For many sexual abuse survivors, these times have been trying. I’ve hardly been able to get on social media. I could get into all the reasons why they are specifically hard for me right now but that wouldn’t help anything. So instead, I’m going to talk about a positive realization that’s come out of all of this abuse-ridden mess.
I’d recently posted about negative thinking and where that leads me—to depression. But what I hadn’t yet figured out is where those negative thoughts come from. Why do I think them? It’s one thing to recognize them and another to understand why I go there in the first place. Because of all the constant bombardment of sex-offenders in positions of power, I’ve been diving into some deeply negative thought patterns again.
As always, I use my tools to pull out of them. But I also noticed something interesting…
The specific negative thoughts I’m thinking change depending on the stimulus. The fact they change not only caught my attention but then I began to ask myself, “Why these specific thoughts?” If they were all the same—like I’m useless, worthless, a loser—and so forth, then I’d not have noticed. But as they change, I began to look at what my body wanted to do at that moment. What I came to is that my negative thinking is tied to my flight response.
I’m not under any direct threat. A perceived one maybe, but not direct. The truth is, I don’t know how the recent changes to the Supreme Court will affect me. Or anyone. I can only speculate based on past behaviors of others. But speculation takes our power. Fear takes our power. So the last thing I want is to be full of fear over something I cannot control.
It’s that fear that kicks in my flight response.
But I don’t need to run away any more than I need to entertain negative thoughts. There’s no need. Past trauma doesn’t get to define me. I define me in the present. And now that I understand where my negative thinking comes from, it makes it that much easier to recognize it and address it before it takes control.
Today, I took the next step and talked about all these things. Plus so much more. Things I’ve not been able to talk about before. I felt myself trying to check out, but I didn’t. There was no need to. I wanted to talk about the things I was talking about. However hard it felt, I did it. And at the end of the day, all of it was just feelings. Nothing real in the here and now, only feelings from past events that my body was reacting to. Which meant I could address my need to flee and realize that it wasn’t necessary. Talking took the power of the negative thoughts away.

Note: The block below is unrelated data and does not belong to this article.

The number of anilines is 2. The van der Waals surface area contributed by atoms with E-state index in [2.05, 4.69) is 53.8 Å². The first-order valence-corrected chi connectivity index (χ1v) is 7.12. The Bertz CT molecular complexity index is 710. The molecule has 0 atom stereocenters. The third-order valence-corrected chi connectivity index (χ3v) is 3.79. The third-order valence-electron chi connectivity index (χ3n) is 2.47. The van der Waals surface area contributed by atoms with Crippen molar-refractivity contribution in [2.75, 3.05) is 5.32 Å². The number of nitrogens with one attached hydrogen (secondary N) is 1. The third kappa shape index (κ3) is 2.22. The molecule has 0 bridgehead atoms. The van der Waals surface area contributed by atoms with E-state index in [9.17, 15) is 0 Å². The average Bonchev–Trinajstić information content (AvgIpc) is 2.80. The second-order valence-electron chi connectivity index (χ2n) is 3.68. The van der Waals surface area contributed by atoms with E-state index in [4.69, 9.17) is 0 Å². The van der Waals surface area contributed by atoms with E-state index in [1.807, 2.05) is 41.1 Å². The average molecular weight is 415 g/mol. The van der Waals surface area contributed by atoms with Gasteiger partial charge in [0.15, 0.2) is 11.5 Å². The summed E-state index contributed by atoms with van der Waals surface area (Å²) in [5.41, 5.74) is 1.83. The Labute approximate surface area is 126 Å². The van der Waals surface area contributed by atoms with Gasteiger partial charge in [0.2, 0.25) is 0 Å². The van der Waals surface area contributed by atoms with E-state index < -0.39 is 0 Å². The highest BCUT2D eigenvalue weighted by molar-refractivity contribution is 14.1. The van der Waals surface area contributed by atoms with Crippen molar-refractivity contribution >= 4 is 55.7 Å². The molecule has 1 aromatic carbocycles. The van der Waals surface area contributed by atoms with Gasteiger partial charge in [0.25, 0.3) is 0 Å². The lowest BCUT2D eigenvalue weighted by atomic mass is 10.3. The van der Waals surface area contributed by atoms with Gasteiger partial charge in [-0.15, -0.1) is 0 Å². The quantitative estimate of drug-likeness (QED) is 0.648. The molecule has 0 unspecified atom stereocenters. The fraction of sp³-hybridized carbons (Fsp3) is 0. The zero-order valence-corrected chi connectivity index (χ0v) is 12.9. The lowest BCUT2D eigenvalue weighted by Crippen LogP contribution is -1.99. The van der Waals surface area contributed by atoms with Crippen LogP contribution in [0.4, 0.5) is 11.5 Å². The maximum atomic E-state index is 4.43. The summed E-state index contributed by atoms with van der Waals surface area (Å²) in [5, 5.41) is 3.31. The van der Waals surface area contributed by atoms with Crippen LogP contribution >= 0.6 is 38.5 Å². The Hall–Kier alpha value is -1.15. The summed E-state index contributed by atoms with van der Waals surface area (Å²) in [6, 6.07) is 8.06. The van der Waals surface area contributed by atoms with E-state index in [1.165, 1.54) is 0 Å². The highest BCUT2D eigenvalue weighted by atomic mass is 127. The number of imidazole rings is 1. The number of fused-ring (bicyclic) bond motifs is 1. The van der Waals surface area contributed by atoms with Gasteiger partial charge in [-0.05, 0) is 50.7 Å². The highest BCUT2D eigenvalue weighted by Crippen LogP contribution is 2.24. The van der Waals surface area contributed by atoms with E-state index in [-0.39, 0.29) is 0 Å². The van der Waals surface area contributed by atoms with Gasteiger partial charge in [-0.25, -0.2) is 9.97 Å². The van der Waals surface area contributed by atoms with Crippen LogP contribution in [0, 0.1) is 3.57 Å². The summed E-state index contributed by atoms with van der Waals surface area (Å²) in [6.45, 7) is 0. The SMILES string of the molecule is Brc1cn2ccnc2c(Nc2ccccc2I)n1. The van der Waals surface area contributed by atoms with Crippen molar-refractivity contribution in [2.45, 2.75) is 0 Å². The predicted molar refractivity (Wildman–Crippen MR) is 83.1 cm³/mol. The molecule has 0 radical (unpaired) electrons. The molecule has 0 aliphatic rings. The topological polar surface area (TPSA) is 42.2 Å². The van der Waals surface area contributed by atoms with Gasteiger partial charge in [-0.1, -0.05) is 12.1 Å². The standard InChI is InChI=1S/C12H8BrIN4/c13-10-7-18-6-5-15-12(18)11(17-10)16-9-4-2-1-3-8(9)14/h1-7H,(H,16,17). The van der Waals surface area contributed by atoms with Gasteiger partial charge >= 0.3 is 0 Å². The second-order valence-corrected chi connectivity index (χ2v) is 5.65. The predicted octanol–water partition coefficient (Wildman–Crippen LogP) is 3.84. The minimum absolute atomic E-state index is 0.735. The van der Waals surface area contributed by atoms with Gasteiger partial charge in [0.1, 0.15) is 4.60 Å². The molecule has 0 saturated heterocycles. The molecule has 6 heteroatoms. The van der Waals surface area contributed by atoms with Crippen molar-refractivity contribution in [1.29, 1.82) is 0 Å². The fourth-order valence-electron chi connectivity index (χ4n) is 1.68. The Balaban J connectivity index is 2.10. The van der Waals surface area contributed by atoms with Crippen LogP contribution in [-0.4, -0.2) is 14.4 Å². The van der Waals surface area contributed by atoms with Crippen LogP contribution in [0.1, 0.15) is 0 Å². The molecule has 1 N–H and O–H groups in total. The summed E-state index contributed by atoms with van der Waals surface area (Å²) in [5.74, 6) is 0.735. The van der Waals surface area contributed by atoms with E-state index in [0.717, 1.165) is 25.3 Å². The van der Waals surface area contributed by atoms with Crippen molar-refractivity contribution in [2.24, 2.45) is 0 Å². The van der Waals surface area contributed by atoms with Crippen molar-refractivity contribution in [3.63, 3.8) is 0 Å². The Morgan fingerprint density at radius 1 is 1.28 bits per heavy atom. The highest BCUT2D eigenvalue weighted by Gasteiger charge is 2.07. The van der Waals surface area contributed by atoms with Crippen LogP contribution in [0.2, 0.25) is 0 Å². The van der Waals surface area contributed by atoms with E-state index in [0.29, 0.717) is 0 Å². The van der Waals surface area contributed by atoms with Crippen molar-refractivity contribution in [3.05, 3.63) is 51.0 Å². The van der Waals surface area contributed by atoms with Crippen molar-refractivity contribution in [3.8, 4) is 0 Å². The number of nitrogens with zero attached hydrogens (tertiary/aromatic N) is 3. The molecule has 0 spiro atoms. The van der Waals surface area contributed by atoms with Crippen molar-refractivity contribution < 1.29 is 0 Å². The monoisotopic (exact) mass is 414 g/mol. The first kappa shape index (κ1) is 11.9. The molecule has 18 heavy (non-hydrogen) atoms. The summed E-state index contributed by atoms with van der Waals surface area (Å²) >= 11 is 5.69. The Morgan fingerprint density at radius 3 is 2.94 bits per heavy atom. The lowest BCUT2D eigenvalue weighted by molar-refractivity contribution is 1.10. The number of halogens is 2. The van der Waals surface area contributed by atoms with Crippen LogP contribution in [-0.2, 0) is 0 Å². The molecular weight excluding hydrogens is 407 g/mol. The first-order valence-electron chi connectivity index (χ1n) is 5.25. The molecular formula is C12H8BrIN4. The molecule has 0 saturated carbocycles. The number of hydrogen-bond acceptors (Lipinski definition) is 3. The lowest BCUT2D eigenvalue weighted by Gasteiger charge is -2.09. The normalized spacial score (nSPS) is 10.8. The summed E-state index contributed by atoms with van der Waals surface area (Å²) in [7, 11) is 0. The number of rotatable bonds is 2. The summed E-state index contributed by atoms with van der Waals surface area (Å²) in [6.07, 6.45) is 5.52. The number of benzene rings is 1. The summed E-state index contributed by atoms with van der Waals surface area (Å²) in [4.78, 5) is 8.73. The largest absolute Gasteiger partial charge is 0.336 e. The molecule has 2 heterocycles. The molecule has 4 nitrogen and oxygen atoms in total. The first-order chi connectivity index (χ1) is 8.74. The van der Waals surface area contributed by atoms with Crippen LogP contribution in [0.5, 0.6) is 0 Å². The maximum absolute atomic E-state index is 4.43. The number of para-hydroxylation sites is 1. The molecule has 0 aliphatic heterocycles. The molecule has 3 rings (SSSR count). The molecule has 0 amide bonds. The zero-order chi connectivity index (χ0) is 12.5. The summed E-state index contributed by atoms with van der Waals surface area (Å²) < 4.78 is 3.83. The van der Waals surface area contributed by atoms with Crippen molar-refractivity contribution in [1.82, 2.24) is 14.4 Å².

I’m sharing because I think many of us get so caught up in our thoughts that we don’t realize where those thoughts are taking us. They acted like a safety mechanism at one point, but now the thoughts themselves are the threat. They are the things causing us to feel more pain, fear, anxiety…and they aren’t needed. When there’s a real threat, we won’t be stopping to contemplate negative thoughts. We’ll be in the actual act of fighting or fleeing.
If we’re going to give our thoughts power, better that we do so to the constructive thoughts. The ones that tell us we’re worthy, we’re beautiful, we’re powerful, that we can make change by being that change… Thoughts that urge us to be present, like understanding that I’m sitting at my giant, lovely desk right now, writing this.
I’m okay with giving my thoughts power as long as they are thoughts that make life better. Anything less, I’m no longer willing to entertain. There is too much life to live and I want to spend as much as possible in the moment.